See, e.g., Western Fire Insurance Co. v. First Presbyterian Church, 437 P.2d 52 (Colo. 1968) (church building sustained physical loss or damage when it was rendered uninhabitable and dangerous due to gasoline under the building); Gregory Packaging, Inc. v. Travelers Property and Casualty Company of America, Civ. No. 2:12-cv-04418 2014 U.S. Dist. LEXIS 165232, 2014 WL 6675934 (D. N.J. 2014) (unsafe levels of ammonia in the air inflicted “direct physical loss of or damage to” the juice packing facility “because the ammonia physically rendered the facility unusable for a period of time.”); Port Authority of N.Y. and N.J. v. Affiliated FM Ins. Co., 311 F.3d 226, 236 (3d Cir. 2002) (asbestos fibers); Essex v. BloomSouth Flooring Corp., 562 F.3d 399, 406 (1st Cir. 2009) (unpleasant odor in home); TRAVCO Ins. Co. v. Ward, 715 437 P.2d at 55 (insured was awarded costs to remediate infiltration and contamination when gasoline rendered church unusable); Farmers Insurance Co. v. Trutanich, 858 P.2d 1332, 1335 (Ore.App. 1993) (costs of rectifying methamphetamine odor covered as direct physical loss or damage.)

FM Global further affirmed policyholders’ understanding that “loss” is different from structural, visible damage: “There being no legal basis to require FM Global to prove demonstrable structural damage or alteration to property or products, evidence or argument in this regard does not involve or establish a controverted fact and should be barred from trial.”

In the COVID-19 wars, even federal courts have so held. A recent example is Kingray Inc. v. Farmers Insurance Co., handed down on March 4, 2021 by a federal court in California. With regard to a nail salon called Nora’s, the Court in Kingray found the question simple: “At various points during the pandemic, Nora’s was forced to shutter, rendering its property unusable for its only purpose— the operation of a business. If Plaintiff was not allowed to operate or invite others onto its property, it was dispossessed in some way. Dispossession is a form of loss.”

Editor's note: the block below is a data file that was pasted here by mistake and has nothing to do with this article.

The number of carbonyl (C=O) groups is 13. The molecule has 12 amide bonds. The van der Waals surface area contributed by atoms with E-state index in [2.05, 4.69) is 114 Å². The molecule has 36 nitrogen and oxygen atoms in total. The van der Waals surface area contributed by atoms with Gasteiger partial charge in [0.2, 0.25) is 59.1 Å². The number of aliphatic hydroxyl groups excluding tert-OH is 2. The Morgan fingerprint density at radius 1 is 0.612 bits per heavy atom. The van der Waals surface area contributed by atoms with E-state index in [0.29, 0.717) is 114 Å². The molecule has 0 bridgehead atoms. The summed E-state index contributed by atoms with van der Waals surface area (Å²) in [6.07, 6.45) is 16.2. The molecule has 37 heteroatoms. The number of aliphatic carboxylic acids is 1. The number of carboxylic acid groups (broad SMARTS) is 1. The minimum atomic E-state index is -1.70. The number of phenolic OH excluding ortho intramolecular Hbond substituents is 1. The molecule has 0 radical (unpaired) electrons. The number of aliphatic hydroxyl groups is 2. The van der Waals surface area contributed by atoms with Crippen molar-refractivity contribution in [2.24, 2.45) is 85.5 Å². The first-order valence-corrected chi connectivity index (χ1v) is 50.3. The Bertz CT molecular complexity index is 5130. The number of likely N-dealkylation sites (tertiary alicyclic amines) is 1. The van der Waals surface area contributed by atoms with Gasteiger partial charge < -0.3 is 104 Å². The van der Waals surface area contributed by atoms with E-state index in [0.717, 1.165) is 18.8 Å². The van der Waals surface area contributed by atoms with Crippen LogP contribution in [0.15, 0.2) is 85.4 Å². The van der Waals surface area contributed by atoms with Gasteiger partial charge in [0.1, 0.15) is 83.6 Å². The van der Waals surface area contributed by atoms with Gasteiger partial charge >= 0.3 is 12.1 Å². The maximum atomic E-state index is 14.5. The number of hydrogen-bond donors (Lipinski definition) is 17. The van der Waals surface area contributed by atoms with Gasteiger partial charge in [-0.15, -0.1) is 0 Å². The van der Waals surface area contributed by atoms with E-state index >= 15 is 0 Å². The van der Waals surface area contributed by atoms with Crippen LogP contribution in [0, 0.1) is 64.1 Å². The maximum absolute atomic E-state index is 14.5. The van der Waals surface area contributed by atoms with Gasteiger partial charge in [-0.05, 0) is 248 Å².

That court found support in California precedent establishing coverage under property policies for homes that slid down cliffs yet were not “damaged”: “A landslide pushed the insured home off a steep cliff, moving it, but the house was undamaged. The California Court of Appeals found that “common sense” required coverage because the house had been rendered unusable to its owners, even though its paint was intact and its walls still adhered to one another.”